Washington, January 9 (ANI): Studies of two supernova remnants using the Japan-US Suzaku observatory have revealed never-before-seen embers of the high-temperature fireballs that immediately followed supernovae explosions.
"This is the first evidence of a new type of supernova remnant - one that was heated right after the explosion," said Hiroya Yamaguchi at the Institute of Physical and Chemical Research in Japan.
A supernova remnant usually cools quickly due to rapid expansion following the explosion.
Then, as it sweeps up tenuous interstellar gas over thousands of years, the remnant gradually heats up again.
Capitalizing on the sensitivity of the Suzaku satellite, a team led by Yamaguchi and Midori Ozawa, a graduate student at Kyoto University, detected unusual features in the X-ray spectrum of IC 443, better known to amateur astronomers as the Jellyfish Nebula.
The remnant, which lies some 5,000 light-years away in the constellation Gemini, formed about 4,000 years ago.
The X-ray emission forms a roughly circular patch in the northern part of the visible nebulosity.
Suzaku's X-ray Imaging Spectrometers (XISs) separate X-rays by energy in much the same way as a prism separates light into a rainbow of colors.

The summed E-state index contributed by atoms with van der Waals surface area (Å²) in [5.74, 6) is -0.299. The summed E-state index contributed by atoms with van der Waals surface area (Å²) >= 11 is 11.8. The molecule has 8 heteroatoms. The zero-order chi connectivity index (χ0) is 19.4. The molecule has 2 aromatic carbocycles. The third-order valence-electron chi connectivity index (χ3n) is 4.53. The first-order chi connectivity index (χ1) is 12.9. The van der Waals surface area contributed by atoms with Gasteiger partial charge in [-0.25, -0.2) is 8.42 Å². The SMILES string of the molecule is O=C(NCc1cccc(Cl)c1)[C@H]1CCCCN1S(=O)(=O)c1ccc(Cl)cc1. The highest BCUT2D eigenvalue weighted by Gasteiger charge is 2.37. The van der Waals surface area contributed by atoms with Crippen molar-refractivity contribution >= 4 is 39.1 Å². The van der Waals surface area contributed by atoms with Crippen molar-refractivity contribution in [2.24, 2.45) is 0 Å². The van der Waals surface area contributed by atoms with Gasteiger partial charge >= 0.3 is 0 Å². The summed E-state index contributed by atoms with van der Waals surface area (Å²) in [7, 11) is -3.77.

This allows astronomers to tease out the types of processes responsible for the radiation.
The team suggests that the supernova occurred in a relatively dense environment, perhaps in a cocoon of the star's own making.
As a massive star ages, it sheds material in the form of an outflow called a stellar wind and creates a cocoon of gas and dust.hen the star explodes, the blast wave traverses the dense cocoon and heats it to temperatures as high as 100 million degrees F (55 million C), or 10,000 times hotter than the sun's surface.
Eventually, the shock wave breaks out into true interstellar space, where the gas density can be as low as a single atom per cubic centimeter - about the volume of a sugar cube.
Once in this low-density environment, the young supernova remnant rapidly expands.
The expansion cools the electrons, but it also thins the remnant's gas so much that collisions between particles become rare events.
Because an atom may take thousands of years to recapture an electron, the Jellyfish Nebula's hottest ions remain even today. (ANI)